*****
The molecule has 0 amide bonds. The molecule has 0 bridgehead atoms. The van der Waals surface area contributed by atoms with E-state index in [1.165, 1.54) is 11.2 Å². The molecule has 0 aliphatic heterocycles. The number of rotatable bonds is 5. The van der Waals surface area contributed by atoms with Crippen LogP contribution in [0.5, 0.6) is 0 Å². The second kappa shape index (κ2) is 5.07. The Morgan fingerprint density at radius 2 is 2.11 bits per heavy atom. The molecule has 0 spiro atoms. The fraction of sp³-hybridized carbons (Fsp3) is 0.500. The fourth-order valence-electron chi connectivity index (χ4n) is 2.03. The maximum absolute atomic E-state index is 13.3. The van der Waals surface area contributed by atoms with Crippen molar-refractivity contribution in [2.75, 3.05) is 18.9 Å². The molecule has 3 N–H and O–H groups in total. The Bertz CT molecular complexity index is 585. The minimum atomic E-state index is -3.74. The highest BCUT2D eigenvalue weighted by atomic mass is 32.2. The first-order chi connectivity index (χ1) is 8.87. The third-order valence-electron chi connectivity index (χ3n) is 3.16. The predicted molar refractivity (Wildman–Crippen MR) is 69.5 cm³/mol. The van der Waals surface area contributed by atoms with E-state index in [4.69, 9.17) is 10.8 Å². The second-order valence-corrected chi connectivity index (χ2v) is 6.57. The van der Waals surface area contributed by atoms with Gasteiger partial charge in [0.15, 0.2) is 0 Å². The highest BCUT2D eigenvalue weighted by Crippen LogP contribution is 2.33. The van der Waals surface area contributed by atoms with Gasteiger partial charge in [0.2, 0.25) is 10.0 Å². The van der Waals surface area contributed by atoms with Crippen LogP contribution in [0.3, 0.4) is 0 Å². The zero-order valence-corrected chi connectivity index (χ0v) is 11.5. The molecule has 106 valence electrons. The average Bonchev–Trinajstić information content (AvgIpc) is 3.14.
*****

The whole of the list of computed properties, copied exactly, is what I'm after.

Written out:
The molecule has 0 amide bonds. The molecule has 0 bridgehead atoms. The van der Waals surface area contributed by atoms with E-state index in [1.165, 1.54) is 11.2 Å². The molecule has 0 aliphatic heterocycles. The number of rotatable bonds is 5. The van der Waals surface area contributed by atoms with Crippen LogP contribution in [0.5, 0.6) is 0 Å². The second kappa shape index (κ2) is 5.07. The Morgan fingerprint density at radius 2 is 2.11 bits per heavy atom. The molecule has 0 spiro atoms. The fraction of sp³-hybridized carbons (Fsp3) is 0.500. The fourth-order valence-electron chi connectivity index (χ4n) is 2.03. The maximum absolute atomic E-state index is 13.3. The van der Waals surface area contributed by atoms with Crippen molar-refractivity contribution in [2.75, 3.05) is 18.9 Å². The molecule has 3 N–H and O–H groups in total. The Bertz CT molecular complexity index is 585. The minimum atomic E-state index is -3.74. The highest BCUT2D eigenvalue weighted by atomic mass is 32.2. The first-order chi connectivity index (χ1) is 8.87. The third-order valence-electron chi connectivity index (χ3n) is 3.16. The predicted molar refractivity (Wildman–Crippen MR) is 69.5 cm³/mol. The van der Waals surface area contributed by atoms with E-state index in [4.69, 9.17) is 10.8 Å². The second-order valence-corrected chi connectivity index (χ2v) is 6.57. The van der Waals surface area contributed by atoms with Gasteiger partial charge in [0.15, 0.2) is 0 Å². The highest BCUT2D eigenvalue weighted by Crippen LogP contribution is 2.33. The van der Waals surface area contributed by atoms with Gasteiger partial charge in [0.2, 0.25) is 10.0 Å². The van der Waals surface area contributed by atoms with Crippen LogP contribution in [0.3, 0.4) is 0 Å². The zero-order valence-corrected chi connectivity index (χ0v) is 11.5. The molecule has 106 valence electrons. The average Bonchev–Trinajstić information content (AvgIpc) is 3.14.